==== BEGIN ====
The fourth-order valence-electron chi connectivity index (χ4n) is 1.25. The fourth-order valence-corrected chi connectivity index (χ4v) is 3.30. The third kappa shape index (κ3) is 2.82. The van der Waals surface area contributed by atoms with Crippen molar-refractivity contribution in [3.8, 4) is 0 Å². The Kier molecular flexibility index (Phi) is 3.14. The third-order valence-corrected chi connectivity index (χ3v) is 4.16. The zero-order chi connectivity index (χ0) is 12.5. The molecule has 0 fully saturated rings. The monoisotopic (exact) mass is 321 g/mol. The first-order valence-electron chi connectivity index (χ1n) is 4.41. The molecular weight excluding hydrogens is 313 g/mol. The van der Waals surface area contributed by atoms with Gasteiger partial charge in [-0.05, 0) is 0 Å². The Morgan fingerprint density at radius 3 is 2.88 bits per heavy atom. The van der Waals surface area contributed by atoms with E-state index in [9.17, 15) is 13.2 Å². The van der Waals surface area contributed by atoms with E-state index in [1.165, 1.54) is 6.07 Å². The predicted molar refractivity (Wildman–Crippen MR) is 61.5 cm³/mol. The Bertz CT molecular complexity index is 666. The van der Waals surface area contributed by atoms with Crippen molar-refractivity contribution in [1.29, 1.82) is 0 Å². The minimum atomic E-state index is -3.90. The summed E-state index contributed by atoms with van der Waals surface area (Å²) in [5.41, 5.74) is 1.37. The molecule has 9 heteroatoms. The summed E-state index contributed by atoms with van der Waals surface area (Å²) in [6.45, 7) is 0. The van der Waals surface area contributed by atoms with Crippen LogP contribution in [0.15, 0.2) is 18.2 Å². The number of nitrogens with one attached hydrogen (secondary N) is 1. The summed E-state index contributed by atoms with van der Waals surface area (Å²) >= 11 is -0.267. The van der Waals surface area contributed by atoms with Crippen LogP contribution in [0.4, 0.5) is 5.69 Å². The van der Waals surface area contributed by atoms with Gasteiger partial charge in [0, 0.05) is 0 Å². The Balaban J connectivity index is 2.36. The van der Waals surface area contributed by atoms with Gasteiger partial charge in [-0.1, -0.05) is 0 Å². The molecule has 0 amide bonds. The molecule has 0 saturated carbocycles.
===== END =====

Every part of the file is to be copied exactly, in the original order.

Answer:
The fourth-order valence-electron chi connectivity index (χ4n) is 1.25. The fourth-order valence-corrected chi connectivity index (χ4v) is 3.30. The third kappa shape index (κ3) is 2.82. The van der Waals surface area contributed by atoms with Crippen molar-refractivity contribution in [3.8, 4) is 0 Å². The Kier molecular flexibility index (Phi) is 3.14. The third-order valence-corrected chi connectivity index (χ3v) is 4.16. The zero-order chi connectivity index (χ0) is 12.5. The molecule has 0 fully saturated rings. The monoisotopic (exact) mass is 321 g/mol. The first-order valence-electron chi connectivity index (χ1n) is 4.41. The molecular weight excluding hydrogens is 313 g/mol. The van der Waals surface area contributed by atoms with Gasteiger partial charge in [-0.05, 0) is 0 Å². The Morgan fingerprint density at radius 3 is 2.88 bits per heavy atom. The van der Waals surface area contributed by atoms with E-state index in [9.17, 15) is 13.2 Å². The van der Waals surface area contributed by atoms with E-state index in [1.165, 1.54) is 6.07 Å². The predicted molar refractivity (Wildman–Crippen MR) is 61.5 cm³/mol. The Bertz CT molecular complexity index is 666. The van der Waals surface area contributed by atoms with Crippen molar-refractivity contribution in [1.29, 1.82) is 0 Å². The minimum atomic E-state index is -3.90. The summed E-state index contributed by atoms with van der Waals surface area (Å²) in [5.41, 5.74) is 1.37. The molecule has 9 heteroatoms. The summed E-state index contributed by atoms with van der Waals surface area (Å²) in [6.45, 7) is 0. The van der Waals surface area contributed by atoms with Crippen LogP contribution in [0.15, 0.2) is 18.2 Å². The number of nitrogens with one attached hydrogen (secondary N) is 1. The summed E-state index contributed by atoms with van der Waals surface area (Å²) >= 11 is -0.267. The van der Waals surface area contributed by atoms with Crippen LogP contribution in [0.4, 0.5) is 5.69 Å². The van der Waals surface area contributed by atoms with Gasteiger partial charge in [0, 0.05) is 0 Å². The Balaban J connectivity index is 2.36. The van der Waals surface area contributed by atoms with Gasteiger partial charge in [-0.1, -0.05) is 0 Å². The molecule has 0 amide bonds. The molecule has 0 saturated carbocycles.